Discipline, Teens and Self Esteem

When he began attending Exodus, Edward had a tendency to set high expectations for himself and take on too much. Then he would become overwhelmed, and retreat sometimes for weeks. Working with Amy and Exodus mentors, Edward is in a very different place today.

A landmark study discovered that children living in low-income homes hear almost twice as many words of negative reinforcement as they do words of encouragement. These children are also more likely to experience harsh forms of discipline. Demeaning words not only fail to produce the desired behavior, it can do harm to a teen’s self esteem.

Edward credits his Mom with doing the best she could under the circumstances. She wasn’t a bad parent, just a single Mom afraid of the dangers and distractions of their impoverished neighborhood. After dropping out of school, a downward spiral might have been likely, but he met Exodus high school coordinator Amy Woerner instead.

E’s smile can light up a room. But, he’s also been known to disappear for weeks at a time, retreating from the world in anger and sadness.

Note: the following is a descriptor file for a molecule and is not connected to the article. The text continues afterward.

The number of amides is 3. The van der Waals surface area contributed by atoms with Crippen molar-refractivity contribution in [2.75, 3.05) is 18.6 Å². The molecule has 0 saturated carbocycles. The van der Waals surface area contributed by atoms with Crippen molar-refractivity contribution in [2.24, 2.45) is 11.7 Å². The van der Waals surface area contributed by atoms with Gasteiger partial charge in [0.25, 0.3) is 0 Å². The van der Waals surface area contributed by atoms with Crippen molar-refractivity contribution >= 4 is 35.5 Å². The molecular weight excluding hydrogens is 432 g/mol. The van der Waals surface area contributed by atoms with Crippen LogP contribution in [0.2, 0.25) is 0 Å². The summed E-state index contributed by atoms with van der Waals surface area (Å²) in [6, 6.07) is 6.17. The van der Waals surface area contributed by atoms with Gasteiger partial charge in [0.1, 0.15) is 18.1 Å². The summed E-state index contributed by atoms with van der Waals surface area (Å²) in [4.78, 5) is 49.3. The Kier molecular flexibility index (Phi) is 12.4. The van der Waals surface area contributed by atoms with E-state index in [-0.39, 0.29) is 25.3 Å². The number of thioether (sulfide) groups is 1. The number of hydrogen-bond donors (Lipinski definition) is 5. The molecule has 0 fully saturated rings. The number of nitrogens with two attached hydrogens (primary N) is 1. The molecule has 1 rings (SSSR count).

Amy has found relentless acceptance and positivity to be a strong weapon against the despair and lack of motivation that many teens suffer from. Edward recalls meeting her for the first time. “This was the first time I saw a person who loved Jesus. She was so different from all the other people I had met in my life. Her energy changed the atmosphere around her.”

Edward credits Exodus with teaching him about service, helping others and understanding the importance of the “bigger picture.” We recently helped him get his first full time job, a big step. To celebrate he invited Amy to breakfast, being sure to pick up the tab. As he rapidly fired off ideas about next steps, Amy suggested he slow down and adjust to finally being in a good place. After a minute, Edward smiled. “Hey, today is not supposed to be about me,” he said, “How are you?”

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